Archive for the ‘Blog from Sam’ Category
For several months before actually committing the title track “Structures from Silence” to tape, I would live with the music throughout my daily activities. Often I would sleep and wake with the music playing (since it is stored in the computer memory, it can play indefinitely). This gave me the opportunity to fine tune the piece to a very sublime level. At the time I did not listen to any other music. I also spent much time in silence, a beautiful place. Feeling the music move through that space was vital in its development . . . For me the essence of this music is what is felt when it ends, a returning to the silence. Steve Roach, 1984The return to vinyl
Thirty-three years after its release, Structures From Silence returns to its vinyl origins. Steve Roach talks with Ambient Music Guide’s Mike G about the sublimely meditative album’s creation and reflects on this bona fide ambient classic.
With his distinctive mélange of analog and digital synthesizers, acoustic instrumentation and imaginative soundscapes, American composer Steve Roach is a giant in modern ambient music and one of the most respected electronic musicians in the world. Active since the late 1970s, Roach has an enormous discography of solo albums, collaborations and compilations; his range of styles and influence is vast.
1984’s Structures From Silence marked a move away from the sequencer-driven, kinetic Berlin-school trance of his earliest releases toward an album-length foray into beatless ambience. There are just three pieces – all extraordinarily delicate. The slow-motion melodic strains of the 30-minute title track, in particular, breathe with exquisite gentleness.
Roach’s music is part of a wider progressive, electronic-ambient movement that rose concurrently with the new age scene on America’s West Coast during the 1970s and 80s. Initially the pathway to the audience was neither through an artist nor a record label, but a radio show: Music From The Hearts Of Space. This groundbreaking public radio program was founded in 1973 in San Francisco by sound designer, producer and former architect Stephen Hill and the late Anna Turner. In 1983 it went national and is still on the air today. Although it was not the only radio show of its type, its influence and importance cannot be overstated – both its role in the development of American-based electronic artists and the part it played in bringing ambient styles to a wider audience.
By the 1980s this California-based scene was rich with adventurous musicians giving birth to an extraordinary new direction in music. It was within this creative ferment that Structures From Silence was birthed. Roach says, “That time was exciting. All that mattered to me was living inside this soundworld I was discovering and wanting to share with those who were open to it. I was creating from a purely instinctual place; I had no concern of genres or boundaries.”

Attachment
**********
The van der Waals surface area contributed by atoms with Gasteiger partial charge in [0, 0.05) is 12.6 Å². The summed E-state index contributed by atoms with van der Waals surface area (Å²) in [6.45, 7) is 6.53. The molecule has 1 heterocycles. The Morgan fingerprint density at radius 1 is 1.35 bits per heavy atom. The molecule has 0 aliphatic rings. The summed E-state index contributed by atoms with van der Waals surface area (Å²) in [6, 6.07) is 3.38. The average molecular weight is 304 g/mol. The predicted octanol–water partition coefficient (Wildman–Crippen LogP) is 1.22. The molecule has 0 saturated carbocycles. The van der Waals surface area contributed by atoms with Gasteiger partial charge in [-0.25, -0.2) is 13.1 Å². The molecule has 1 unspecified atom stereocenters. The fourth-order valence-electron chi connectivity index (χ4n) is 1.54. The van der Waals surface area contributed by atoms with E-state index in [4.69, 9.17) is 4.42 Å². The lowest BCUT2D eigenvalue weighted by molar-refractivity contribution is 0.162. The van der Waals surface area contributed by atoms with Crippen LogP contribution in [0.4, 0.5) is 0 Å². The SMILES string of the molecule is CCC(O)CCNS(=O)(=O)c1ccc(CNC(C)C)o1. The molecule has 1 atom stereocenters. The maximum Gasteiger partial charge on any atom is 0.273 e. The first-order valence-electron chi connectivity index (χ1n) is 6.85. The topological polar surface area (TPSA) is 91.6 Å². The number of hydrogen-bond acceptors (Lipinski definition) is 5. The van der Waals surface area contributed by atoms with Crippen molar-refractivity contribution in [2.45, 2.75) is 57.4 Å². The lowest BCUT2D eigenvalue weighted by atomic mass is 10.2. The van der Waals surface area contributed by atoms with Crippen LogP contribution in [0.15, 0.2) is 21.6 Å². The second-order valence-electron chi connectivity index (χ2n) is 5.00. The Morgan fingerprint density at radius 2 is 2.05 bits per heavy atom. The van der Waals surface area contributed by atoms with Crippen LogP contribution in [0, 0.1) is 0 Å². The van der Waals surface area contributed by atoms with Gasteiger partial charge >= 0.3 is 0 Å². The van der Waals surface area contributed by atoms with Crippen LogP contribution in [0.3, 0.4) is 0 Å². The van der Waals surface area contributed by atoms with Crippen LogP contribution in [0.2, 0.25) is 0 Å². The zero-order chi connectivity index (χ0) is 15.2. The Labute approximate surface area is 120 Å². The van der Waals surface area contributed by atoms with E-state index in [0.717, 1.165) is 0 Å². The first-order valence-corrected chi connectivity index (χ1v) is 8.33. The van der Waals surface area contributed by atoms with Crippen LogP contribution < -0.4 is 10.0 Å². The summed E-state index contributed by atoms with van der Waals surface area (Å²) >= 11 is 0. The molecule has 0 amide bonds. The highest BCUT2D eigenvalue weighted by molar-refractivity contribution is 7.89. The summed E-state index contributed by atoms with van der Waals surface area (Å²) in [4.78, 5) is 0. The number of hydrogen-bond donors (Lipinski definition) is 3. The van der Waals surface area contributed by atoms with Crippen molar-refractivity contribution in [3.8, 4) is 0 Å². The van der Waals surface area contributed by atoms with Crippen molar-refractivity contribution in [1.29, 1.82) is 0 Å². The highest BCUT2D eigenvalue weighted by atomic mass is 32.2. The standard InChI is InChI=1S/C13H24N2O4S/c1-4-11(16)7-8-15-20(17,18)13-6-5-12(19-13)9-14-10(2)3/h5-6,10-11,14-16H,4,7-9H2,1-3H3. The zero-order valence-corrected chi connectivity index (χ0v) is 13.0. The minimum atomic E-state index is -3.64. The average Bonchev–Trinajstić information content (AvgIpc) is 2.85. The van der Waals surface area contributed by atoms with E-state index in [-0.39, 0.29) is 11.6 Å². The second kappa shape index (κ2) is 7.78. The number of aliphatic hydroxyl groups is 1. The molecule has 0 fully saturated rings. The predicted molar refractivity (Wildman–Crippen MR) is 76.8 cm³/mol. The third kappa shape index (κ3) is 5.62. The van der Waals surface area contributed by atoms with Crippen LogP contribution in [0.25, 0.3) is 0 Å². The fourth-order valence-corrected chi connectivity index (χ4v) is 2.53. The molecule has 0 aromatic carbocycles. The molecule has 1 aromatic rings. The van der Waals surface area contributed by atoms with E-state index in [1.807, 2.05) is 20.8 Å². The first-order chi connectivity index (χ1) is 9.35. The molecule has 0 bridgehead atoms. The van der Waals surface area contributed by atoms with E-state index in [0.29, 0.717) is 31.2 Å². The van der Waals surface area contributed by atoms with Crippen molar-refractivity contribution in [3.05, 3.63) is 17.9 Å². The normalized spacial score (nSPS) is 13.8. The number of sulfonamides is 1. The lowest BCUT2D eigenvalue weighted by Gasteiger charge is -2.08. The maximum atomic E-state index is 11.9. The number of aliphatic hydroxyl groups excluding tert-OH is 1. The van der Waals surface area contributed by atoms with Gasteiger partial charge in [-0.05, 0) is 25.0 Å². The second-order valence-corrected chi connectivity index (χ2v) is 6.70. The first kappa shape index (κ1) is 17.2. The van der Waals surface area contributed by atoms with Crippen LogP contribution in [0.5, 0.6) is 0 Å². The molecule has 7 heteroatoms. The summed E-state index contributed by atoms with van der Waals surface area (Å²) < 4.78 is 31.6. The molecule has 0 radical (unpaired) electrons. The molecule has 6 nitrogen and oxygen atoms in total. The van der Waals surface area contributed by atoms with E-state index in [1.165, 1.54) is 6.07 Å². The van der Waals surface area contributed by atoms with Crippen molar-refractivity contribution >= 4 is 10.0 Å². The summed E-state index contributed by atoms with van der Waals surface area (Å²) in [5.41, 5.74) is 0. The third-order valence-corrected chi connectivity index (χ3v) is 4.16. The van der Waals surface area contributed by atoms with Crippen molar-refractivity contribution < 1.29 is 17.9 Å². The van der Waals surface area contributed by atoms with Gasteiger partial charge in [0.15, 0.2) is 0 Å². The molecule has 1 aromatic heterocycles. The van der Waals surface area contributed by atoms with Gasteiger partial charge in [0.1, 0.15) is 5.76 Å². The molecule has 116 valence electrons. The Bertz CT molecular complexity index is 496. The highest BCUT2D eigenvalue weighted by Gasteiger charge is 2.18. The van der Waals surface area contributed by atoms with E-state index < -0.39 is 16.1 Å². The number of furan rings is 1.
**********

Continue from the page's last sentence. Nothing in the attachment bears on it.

Structures-era Timeroom Photos by Thomas RonkinOn the air
Radio was the medium of the day and was crucial to the album’s initial success in America. Structures was originally a self-released cassette when it caught Stephen Hill’s attention. He heard the album through his friendship with Michael Stearns and Kevin Braheny, two accomplished West Coast ambient composers who were living near Roach in L.A. at the time and helped him with mastering and spatial enhancements on the album.
“I remember right after it was released in 1984,” Roach says. “Stephen came to my tiny bungalow in L.A. near the MGM film studios – to see what this guy was all about. Those little gingerbread-looking houses were originally built in the 1940s for the workers at MGM a few blocks away. There was a vibrant beehive feeling all around with fellow visual artists, film and music people. My early albums from Now to Empetus were all created in that Timeroom (Roach’s official name for his studio) or perhaps better described as the Timewomb.”
Hill describes the meeting, “I vividly remember visiting him in that bungalow in Culver City, where he was living a monk-like existence. It was a stucco motel-looking place. The main room had been turned into an early Timeroom, with all his equipment set up and purring out fat analog waveforms 24/7. I don’t recall seeing a bed – he was probably sleeping in the studio – but there were two folding wooden chairs so I sat down and he offered me a glass of water. We had everything in common artistically, and we talked for hours.”